Public safety gets its wish
U.S. public safety answering points, or PSAPs, should start receiving 911 calls from voice-over-IP customers within six months, thanks to an order passed unanimously by the FCC during its May 19 meeting.
The commission’s 4-0 vote requires VoIP companies that connect calls to the public network to provide emergency calling service through the existing E911 system while providing location and call-back information. Currently, many VoIP providers — including Vonage, easily the largest independent VoIP company — offer 911 only as an option, and calls are sent to PSAPs’ administrative lines without location information instead of being routed to lines answered by trained emergency call takers.
The order represented a fundamental shift by the FCC from its previous “hands-off” policy regarding VoIP offerings. In November 2004, the FCC asserted its jurisdiction over IP-based communications, effectively blocking state efforts to regulate VoIP providers.
Commissioner Michael Copps characterized the November decision as “pre-emption without policy,” as the then Michael Powell-led commission seemed willing to let VoIP providers conduct business without regulation. Copps said the legal arguments about whether VoIP should be treated as a regulated telecom service or an unregulated information service missed the point.
“The fact is, we’ve spent so much time splitting hairs that we’ve endangered the public’s safety,” Copps said.
The order also marked the first major action taken by the commission under the leadership of Republican Kevin Martin, who replaced Powell as FCC chairman in March.
“Anyone who dials 911 has a reasonable expectation that they will be connected to an emergency operator, regardless of the technology they use,” Martin said.
Democratic Commissioner Jonathan Adelstein echoed this sentiment.
“When someone calls 911, clearly they think they are connecting to emergency personnel,” Adelstein said. “We’re going to make sure that happens, as quickly as possible.”
Officially, the ruling calls for VoIP providers to comply with the 911 guidelines within 120 days after the order is published in the Federal Register. An FCC official told reporters that Federal Register publication is a “priority” for the commission and is expected to occur within 45 days.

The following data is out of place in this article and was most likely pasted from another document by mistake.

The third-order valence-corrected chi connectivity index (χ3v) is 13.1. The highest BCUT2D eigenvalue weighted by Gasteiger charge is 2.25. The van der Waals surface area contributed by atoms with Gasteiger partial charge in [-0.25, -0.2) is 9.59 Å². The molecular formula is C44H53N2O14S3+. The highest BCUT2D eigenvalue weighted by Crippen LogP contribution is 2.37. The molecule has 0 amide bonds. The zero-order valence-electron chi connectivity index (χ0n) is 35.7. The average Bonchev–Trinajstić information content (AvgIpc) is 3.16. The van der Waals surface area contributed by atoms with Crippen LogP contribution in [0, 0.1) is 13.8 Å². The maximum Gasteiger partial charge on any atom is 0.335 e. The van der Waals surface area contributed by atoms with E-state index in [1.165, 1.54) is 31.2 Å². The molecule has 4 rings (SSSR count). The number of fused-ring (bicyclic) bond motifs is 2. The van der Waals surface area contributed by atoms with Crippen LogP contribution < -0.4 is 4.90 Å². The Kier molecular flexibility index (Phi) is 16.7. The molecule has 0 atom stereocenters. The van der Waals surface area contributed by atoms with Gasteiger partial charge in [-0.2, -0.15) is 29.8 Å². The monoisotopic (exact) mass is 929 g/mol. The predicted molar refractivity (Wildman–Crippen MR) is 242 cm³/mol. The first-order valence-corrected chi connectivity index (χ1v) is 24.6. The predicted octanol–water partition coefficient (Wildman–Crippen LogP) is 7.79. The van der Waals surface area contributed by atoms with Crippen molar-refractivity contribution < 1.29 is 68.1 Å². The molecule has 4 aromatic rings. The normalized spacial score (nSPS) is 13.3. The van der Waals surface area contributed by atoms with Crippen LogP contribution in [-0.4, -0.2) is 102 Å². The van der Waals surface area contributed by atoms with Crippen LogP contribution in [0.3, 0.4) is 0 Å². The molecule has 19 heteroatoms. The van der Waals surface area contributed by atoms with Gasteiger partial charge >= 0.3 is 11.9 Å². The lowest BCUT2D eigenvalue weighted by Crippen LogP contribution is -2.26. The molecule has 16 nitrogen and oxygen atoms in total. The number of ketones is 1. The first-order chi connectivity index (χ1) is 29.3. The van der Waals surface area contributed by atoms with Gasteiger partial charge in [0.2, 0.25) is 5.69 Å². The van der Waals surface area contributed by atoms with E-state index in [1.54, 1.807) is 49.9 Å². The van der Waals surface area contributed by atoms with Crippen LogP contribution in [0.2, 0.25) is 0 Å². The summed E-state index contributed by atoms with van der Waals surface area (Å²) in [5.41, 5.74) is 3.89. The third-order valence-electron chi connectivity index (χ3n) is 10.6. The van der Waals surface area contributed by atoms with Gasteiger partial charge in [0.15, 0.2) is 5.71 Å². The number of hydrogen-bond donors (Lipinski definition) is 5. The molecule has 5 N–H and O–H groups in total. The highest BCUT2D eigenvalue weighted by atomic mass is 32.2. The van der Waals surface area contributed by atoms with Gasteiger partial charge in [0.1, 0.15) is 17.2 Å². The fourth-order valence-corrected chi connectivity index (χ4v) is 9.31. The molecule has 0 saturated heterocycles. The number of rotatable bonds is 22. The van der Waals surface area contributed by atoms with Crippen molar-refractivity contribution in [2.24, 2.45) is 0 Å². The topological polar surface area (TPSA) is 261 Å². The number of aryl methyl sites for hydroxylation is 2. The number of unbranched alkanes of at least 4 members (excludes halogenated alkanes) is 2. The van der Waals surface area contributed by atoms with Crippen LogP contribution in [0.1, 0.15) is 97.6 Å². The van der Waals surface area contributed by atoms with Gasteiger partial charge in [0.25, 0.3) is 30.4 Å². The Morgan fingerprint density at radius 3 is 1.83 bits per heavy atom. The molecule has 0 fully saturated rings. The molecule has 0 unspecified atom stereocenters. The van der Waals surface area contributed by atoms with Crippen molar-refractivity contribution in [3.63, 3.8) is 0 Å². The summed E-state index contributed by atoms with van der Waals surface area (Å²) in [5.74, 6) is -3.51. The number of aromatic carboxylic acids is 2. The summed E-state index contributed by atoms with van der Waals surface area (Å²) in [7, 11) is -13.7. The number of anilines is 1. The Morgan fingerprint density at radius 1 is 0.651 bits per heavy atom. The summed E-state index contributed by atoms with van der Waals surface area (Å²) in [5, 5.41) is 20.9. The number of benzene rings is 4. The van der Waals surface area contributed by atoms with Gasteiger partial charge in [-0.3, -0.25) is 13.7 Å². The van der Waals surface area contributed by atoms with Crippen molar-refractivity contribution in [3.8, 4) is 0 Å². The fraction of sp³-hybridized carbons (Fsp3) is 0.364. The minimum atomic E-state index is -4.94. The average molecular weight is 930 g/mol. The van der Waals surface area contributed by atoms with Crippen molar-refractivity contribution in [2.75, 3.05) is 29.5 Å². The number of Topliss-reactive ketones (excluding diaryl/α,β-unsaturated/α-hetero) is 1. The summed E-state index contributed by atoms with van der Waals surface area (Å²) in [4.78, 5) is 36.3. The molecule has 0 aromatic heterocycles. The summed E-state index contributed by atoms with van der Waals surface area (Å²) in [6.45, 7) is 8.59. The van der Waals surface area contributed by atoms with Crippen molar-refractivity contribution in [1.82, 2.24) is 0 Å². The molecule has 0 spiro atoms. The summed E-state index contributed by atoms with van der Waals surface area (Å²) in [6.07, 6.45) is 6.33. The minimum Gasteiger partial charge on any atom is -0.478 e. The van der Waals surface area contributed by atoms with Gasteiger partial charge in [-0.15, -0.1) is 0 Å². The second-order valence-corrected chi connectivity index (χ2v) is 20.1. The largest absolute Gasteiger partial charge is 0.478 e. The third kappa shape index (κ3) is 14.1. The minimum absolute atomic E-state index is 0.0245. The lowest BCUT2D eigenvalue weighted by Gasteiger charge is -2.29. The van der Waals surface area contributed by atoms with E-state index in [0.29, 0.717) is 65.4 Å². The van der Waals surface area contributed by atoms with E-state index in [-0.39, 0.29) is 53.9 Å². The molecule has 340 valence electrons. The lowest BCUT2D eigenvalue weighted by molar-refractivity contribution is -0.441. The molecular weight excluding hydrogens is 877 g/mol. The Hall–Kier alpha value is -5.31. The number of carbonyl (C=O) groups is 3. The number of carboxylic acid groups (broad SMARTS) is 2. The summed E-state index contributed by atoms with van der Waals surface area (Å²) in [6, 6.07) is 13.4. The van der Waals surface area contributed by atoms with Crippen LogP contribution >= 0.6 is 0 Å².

Although the order was drafted and adopted much more quickly than most proceedings (see timeline), the accelerated pace was not enough to suit Cheryl Wallers of Deltona, Fla., who told the commission her 3-month-old daughter died on March 24 because she was unable to dial 911 from her Vonage phone. Waller said she had set up 911 as Vonage had instructed, only to learn after her daughter’s death that the Vonage advertised “911” service directed calls to a sheriff’s line answered only during normal business hours.
“While 120 days is a reasonable number of days to compel compliance, 120 days is 120 days too many to continue to allow these companies to advertise a life-dependent service that they admittedly do not provide,” Waller said. “One hundred and twenty days is seven days longer than my daughter lived. She died at 113 days [old] because I couldn’t reach 911.”
Waller said she believes Vonage “purposely deceived” her with advertisements indicating that its 911 calls would be routed to emergency call takers at the appropriate PSAP. Such claims have been the foundation of consumer-protection lawsuits filed against Vonage in the states of Texas and Connecticut.
Before the order becomes effective, VoIP providers must explain to existing and potential customers any differences between their 911 offering and the emergency-calling service provided by incumbent local exchange carriers (ILECs). Exactly what type of disclosure VoIP providers would be required to execute was not detailed.
“I think it’s bracketed between what Vonage does today and the cigarette packaging that says, ‘These will kill you,’” said Jim Cavanagh, global telecom network and security consultant for The Consultant Registry.